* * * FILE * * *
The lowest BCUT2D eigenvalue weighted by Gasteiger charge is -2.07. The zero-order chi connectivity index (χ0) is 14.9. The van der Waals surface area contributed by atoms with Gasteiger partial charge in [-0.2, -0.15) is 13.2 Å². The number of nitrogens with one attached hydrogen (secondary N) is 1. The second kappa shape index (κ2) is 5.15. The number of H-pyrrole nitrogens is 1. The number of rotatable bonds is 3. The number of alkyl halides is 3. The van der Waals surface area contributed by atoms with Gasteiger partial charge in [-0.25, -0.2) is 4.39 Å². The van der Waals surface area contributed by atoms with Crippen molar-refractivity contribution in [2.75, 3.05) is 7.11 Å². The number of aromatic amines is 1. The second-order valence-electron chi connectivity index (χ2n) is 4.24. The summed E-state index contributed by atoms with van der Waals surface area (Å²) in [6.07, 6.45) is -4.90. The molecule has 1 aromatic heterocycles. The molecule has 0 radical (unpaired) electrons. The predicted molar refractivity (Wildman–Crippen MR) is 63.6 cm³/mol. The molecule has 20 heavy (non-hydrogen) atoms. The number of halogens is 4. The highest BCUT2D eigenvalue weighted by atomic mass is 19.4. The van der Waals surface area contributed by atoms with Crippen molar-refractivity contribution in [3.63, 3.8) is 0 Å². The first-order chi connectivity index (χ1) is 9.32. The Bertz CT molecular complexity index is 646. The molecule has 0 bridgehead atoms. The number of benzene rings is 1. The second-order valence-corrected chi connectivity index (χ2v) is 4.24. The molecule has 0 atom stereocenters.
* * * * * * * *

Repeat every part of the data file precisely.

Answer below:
The lowest BCUT2D eigenvalue weighted by Gasteiger charge is -2.07. The zero-order chi connectivity index (χ0) is 14.9. The van der Waals surface area contributed by atoms with Gasteiger partial charge in [-0.2, -0.15) is 13.2 Å². The number of nitrogens with one attached hydrogen (secondary N) is 1. The second kappa shape index (κ2) is 5.15. The number of H-pyrrole nitrogens is 1. The number of rotatable bonds is 3. The number of alkyl halides is 3. The van der Waals surface area contributed by atoms with Gasteiger partial charge in [-0.25, -0.2) is 4.39 Å². The van der Waals surface area contributed by atoms with Crippen molar-refractivity contribution in [2.75, 3.05) is 7.11 Å². The number of aromatic amines is 1. The second-order valence-electron chi connectivity index (χ2n) is 4.24. The summed E-state index contributed by atoms with van der Waals surface area (Å²) in [6.07, 6.45) is -4.90. The molecule has 1 aromatic heterocycles. The molecule has 0 radical (unpaired) electrons. The predicted molar refractivity (Wildman–Crippen MR) is 63.6 cm³/mol. The molecule has 20 heavy (non-hydrogen) atoms. The number of halogens is 4. The highest BCUT2D eigenvalue weighted by atomic mass is 19.4. The van der Waals surface area contributed by atoms with Crippen molar-refractivity contribution in [3.63, 3.8) is 0 Å². The first-order chi connectivity index (χ1) is 9.32. The Bertz CT molecular complexity index is 646. The molecule has 0 bridgehead atoms. The number of benzene rings is 1. The second-order valence-corrected chi connectivity index (χ2v) is 4.24. The molecule has 0 atom stereocenters.